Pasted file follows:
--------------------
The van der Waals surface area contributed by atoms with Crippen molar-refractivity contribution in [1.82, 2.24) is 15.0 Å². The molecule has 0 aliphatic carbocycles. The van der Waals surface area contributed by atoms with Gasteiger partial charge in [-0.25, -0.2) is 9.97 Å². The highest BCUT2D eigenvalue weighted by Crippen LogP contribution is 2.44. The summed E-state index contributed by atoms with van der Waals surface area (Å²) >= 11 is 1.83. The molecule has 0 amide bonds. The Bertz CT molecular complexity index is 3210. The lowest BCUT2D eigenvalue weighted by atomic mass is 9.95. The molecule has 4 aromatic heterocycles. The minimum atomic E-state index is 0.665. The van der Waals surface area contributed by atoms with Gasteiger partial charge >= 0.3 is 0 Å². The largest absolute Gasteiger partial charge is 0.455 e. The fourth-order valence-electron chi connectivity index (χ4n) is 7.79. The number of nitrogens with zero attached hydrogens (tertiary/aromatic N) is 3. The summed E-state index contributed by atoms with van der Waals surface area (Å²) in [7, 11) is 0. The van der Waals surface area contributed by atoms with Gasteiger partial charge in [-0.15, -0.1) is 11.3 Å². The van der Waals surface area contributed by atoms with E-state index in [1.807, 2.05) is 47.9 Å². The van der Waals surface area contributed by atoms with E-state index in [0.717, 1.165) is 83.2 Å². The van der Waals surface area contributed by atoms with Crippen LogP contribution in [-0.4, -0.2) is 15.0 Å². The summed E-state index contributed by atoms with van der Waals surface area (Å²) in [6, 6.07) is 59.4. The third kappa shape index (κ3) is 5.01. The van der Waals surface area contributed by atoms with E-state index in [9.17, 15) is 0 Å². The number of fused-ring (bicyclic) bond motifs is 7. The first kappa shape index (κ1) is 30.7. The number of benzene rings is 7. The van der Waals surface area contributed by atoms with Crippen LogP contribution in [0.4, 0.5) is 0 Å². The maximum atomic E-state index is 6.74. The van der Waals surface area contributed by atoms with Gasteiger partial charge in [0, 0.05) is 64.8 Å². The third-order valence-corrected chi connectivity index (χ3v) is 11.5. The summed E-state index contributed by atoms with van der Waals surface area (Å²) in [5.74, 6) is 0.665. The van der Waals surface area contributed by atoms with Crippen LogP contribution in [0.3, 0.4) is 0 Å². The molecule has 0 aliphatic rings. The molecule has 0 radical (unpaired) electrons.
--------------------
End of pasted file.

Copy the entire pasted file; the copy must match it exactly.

The van der Waals surface area contributed by atoms with Crippen molar-refractivity contribution in [1.82, 2.24) is 15.0 Å². The molecule has 0 aliphatic carbocycles. The van der Waals surface area contributed by atoms with Gasteiger partial charge in [-0.25, -0.2) is 9.97 Å². The highest BCUT2D eigenvalue weighted by Crippen LogP contribution is 2.44. The summed E-state index contributed by atoms with van der Waals surface area (Å²) >= 11 is 1.83. The molecule has 0 amide bonds. The Bertz CT molecular complexity index is 3210. The lowest BCUT2D eigenvalue weighted by atomic mass is 9.95. The molecule has 4 aromatic heterocycles. The minimum atomic E-state index is 0.665. The van der Waals surface area contributed by atoms with Gasteiger partial charge >= 0.3 is 0 Å². The largest absolute Gasteiger partial charge is 0.455 e. The fourth-order valence-electron chi connectivity index (χ4n) is 7.79. The number of nitrogens with zero attached hydrogens (tertiary/aromatic N) is 3. The summed E-state index contributed by atoms with van der Waals surface area (Å²) in [7, 11) is 0. The van der Waals surface area contributed by atoms with Gasteiger partial charge in [-0.15, -0.1) is 11.3 Å². The van der Waals surface area contributed by atoms with E-state index in [1.807, 2.05) is 47.9 Å². The van der Waals surface area contributed by atoms with E-state index in [0.717, 1.165) is 83.2 Å². The van der Waals surface area contributed by atoms with Crippen LogP contribution in [-0.4, -0.2) is 15.0 Å². The summed E-state index contributed by atoms with van der Waals surface area (Å²) in [6, 6.07) is 59.4. The third kappa shape index (κ3) is 5.01. The van der Waals surface area contributed by atoms with E-state index in [9.17, 15) is 0 Å². The number of fused-ring (bicyclic) bond motifs is 7. The first kappa shape index (κ1) is 30.7. The number of benzene rings is 7. The van der Waals surface area contributed by atoms with Crippen LogP contribution in [0.4, 0.5) is 0 Å². The maximum atomic E-state index is 6.74. The van der Waals surface area contributed by atoms with Gasteiger partial charge in [0, 0.05) is 64.8 Å². The third-order valence-corrected chi connectivity index (χ3v) is 11.5. The summed E-state index contributed by atoms with van der Waals surface area (Å²) in [5.74, 6) is 0.665. The van der Waals surface area contributed by atoms with Crippen LogP contribution in [0.3, 0.4) is 0 Å². The molecule has 0 aliphatic rings. The molecule has 0 radical (unpaired) electrons.